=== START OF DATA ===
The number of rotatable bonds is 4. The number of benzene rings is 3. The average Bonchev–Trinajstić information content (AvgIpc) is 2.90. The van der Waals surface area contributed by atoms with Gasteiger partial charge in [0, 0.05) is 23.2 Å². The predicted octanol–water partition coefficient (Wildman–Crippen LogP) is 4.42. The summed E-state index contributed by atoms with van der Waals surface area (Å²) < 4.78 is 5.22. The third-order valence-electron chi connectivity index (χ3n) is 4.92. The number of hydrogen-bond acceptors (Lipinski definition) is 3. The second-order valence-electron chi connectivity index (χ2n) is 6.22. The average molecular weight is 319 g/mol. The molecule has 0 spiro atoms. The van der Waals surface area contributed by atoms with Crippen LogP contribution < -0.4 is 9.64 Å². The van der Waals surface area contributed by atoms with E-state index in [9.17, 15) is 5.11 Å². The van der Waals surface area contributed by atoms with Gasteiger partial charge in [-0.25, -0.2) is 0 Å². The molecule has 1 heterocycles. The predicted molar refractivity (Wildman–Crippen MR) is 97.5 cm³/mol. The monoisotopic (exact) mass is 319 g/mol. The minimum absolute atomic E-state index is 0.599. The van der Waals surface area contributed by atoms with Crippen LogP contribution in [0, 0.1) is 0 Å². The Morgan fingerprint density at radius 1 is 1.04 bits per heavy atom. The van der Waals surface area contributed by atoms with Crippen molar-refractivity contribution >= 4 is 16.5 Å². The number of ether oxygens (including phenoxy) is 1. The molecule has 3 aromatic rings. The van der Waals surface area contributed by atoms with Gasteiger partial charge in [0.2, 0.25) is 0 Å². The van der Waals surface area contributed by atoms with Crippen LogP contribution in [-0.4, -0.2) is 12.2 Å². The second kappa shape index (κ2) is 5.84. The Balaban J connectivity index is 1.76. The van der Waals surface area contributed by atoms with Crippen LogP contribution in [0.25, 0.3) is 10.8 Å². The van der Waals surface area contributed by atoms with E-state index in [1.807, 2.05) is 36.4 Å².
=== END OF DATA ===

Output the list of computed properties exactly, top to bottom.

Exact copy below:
The number of rotatable bonds is 4. The number of benzene rings is 3. The average Bonchev–Trinajstić information content (AvgIpc) is 2.90. The van der Waals surface area contributed by atoms with Gasteiger partial charge in [0, 0.05) is 23.2 Å². The predicted octanol–water partition coefficient (Wildman–Crippen LogP) is 4.42. The summed E-state index contributed by atoms with van der Waals surface area (Å²) < 4.78 is 5.22. The third-order valence-electron chi connectivity index (χ3n) is 4.92. The number of hydrogen-bond acceptors (Lipinski definition) is 3. The second-order valence-electron chi connectivity index (χ2n) is 6.22. The average molecular weight is 319 g/mol. The molecule has 0 spiro atoms. The van der Waals surface area contributed by atoms with Crippen LogP contribution < -0.4 is 9.64 Å². The van der Waals surface area contributed by atoms with E-state index in [9.17, 15) is 5.11 Å². The van der Waals surface area contributed by atoms with Gasteiger partial charge in [-0.25, -0.2) is 0 Å². The molecule has 1 heterocycles. The predicted molar refractivity (Wildman–Crippen MR) is 97.5 cm³/mol. The monoisotopic (exact) mass is 319 g/mol. The minimum absolute atomic E-state index is 0.599. The van der Waals surface area contributed by atoms with Crippen LogP contribution in [0, 0.1) is 0 Å². The Morgan fingerprint density at radius 1 is 1.04 bits per heavy atom. The van der Waals surface area contributed by atoms with Crippen molar-refractivity contribution >= 4 is 16.5 Å². The number of ether oxygens (including phenoxy) is 1. The molecule has 3 aromatic rings. The van der Waals surface area contributed by atoms with Gasteiger partial charge in [0.2, 0.25) is 0 Å². The van der Waals surface area contributed by atoms with Crippen LogP contribution in [-0.4, -0.2) is 12.2 Å². The second kappa shape index (κ2) is 5.84. The Balaban J connectivity index is 1.76. The van der Waals surface area contributed by atoms with Crippen LogP contribution in [0.25, 0.3) is 10.8 Å². The van der Waals surface area contributed by atoms with E-state index in [1.807, 2.05) is 36.4 Å².